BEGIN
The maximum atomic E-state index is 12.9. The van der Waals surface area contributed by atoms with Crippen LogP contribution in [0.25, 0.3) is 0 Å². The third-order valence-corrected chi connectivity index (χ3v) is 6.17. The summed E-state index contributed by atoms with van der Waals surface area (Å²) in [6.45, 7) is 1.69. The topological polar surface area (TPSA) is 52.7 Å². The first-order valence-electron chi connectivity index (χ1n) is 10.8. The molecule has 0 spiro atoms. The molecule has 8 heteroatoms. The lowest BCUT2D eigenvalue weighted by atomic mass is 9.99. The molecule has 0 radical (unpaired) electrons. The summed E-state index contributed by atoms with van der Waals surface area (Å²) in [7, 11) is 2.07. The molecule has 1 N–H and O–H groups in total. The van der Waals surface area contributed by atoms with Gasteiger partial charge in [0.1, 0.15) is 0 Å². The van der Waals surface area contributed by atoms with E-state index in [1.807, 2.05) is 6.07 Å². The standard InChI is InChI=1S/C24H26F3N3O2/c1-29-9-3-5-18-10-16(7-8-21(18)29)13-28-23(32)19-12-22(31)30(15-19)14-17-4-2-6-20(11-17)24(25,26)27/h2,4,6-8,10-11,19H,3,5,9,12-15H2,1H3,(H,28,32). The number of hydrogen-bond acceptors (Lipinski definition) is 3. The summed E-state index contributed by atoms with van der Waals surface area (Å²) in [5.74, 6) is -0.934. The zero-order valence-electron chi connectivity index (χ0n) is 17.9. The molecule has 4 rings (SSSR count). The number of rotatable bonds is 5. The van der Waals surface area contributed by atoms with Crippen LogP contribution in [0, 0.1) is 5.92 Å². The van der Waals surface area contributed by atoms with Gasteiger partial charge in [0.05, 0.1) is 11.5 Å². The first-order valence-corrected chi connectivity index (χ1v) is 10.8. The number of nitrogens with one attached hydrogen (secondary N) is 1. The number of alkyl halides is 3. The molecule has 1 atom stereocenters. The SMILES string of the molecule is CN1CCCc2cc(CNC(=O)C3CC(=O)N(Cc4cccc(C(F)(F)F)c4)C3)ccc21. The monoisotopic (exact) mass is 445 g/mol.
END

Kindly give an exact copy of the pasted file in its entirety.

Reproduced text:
The maximum atomic E-state index is 12.9. The van der Waals surface area contributed by atoms with Crippen LogP contribution in [0.25, 0.3) is 0 Å². The third-order valence-corrected chi connectivity index (χ3v) is 6.17. The summed E-state index contributed by atoms with van der Waals surface area (Å²) in [6.45, 7) is 1.69. The topological polar surface area (TPSA) is 52.7 Å². The first-order valence-electron chi connectivity index (χ1n) is 10.8. The molecule has 0 spiro atoms. The molecule has 8 heteroatoms. The lowest BCUT2D eigenvalue weighted by atomic mass is 9.99. The molecule has 0 radical (unpaired) electrons. The summed E-state index contributed by atoms with van der Waals surface area (Å²) in [7, 11) is 2.07. The molecule has 1 N–H and O–H groups in total. The van der Waals surface area contributed by atoms with Gasteiger partial charge in [0.1, 0.15) is 0 Å². The van der Waals surface area contributed by atoms with E-state index in [1.807, 2.05) is 6.07 Å². The standard InChI is InChI=1S/C24H26F3N3O2/c1-29-9-3-5-18-10-16(7-8-21(18)29)13-28-23(32)19-12-22(31)30(15-19)14-17-4-2-6-20(11-17)24(25,26)27/h2,4,6-8,10-11,19H,3,5,9,12-15H2,1H3,(H,28,32). The number of hydrogen-bond acceptors (Lipinski definition) is 3. The summed E-state index contributed by atoms with van der Waals surface area (Å²) in [5.74, 6) is -0.934. The zero-order valence-electron chi connectivity index (χ0n) is 17.9. The molecule has 4 rings (SSSR count). The number of rotatable bonds is 5. The van der Waals surface area contributed by atoms with Crippen LogP contribution in [0, 0.1) is 5.92 Å². The van der Waals surface area contributed by atoms with Gasteiger partial charge in [0.05, 0.1) is 11.5 Å². The first-order valence-corrected chi connectivity index (χ1v) is 10.8. The number of nitrogens with one attached hydrogen (secondary N) is 1. The number of alkyl halides is 3. The molecule has 1 atom stereocenters. The SMILES string of the molecule is CN1CCCc2cc(CNC(=O)C3CC(=O)N(Cc4cccc(C(F)(F)F)c4)C3)ccc21. The monoisotopic (exact) mass is 445 g/mol.